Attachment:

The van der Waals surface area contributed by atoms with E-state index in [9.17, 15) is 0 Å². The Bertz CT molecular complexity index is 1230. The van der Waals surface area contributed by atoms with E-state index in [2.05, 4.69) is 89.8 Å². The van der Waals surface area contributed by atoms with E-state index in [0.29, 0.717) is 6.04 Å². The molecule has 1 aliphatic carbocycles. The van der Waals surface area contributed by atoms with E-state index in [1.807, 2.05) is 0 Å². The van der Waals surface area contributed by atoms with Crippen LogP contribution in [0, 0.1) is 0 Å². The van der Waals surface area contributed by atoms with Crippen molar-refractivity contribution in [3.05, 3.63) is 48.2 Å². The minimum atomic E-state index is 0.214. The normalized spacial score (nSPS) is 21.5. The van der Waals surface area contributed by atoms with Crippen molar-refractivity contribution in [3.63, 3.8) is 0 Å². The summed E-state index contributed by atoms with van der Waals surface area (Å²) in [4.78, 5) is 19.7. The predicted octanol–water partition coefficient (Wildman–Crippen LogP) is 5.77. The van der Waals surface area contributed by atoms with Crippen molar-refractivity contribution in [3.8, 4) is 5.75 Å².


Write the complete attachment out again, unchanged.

The van der Waals surface area contributed by atoms with E-state index in [9.17, 15) is 0 Å². The Bertz CT molecular complexity index is 1230. The van der Waals surface area contributed by atoms with E-state index in [2.05, 4.69) is 89.8 Å². The van der Waals surface area contributed by atoms with E-state index in [0.29, 0.717) is 6.04 Å². The molecule has 1 aliphatic carbocycles. The van der Waals surface area contributed by atoms with E-state index in [1.807, 2.05) is 0 Å². The van der Waals surface area contributed by atoms with Crippen LogP contribution in [0, 0.1) is 0 Å². The van der Waals surface area contributed by atoms with Crippen molar-refractivity contribution in [3.05, 3.63) is 48.2 Å². The minimum atomic E-state index is 0.214. The normalized spacial score (nSPS) is 21.5. The van der Waals surface area contributed by atoms with Crippen molar-refractivity contribution in [3.63, 3.8) is 0 Å². The summed E-state index contributed by atoms with van der Waals surface area (Å²) in [4.78, 5) is 19.7. The predicted octanol–water partition coefficient (Wildman–Crippen LogP) is 5.77. The van der Waals surface area contributed by atoms with Crippen molar-refractivity contribution in [3.8, 4) is 5.75 Å².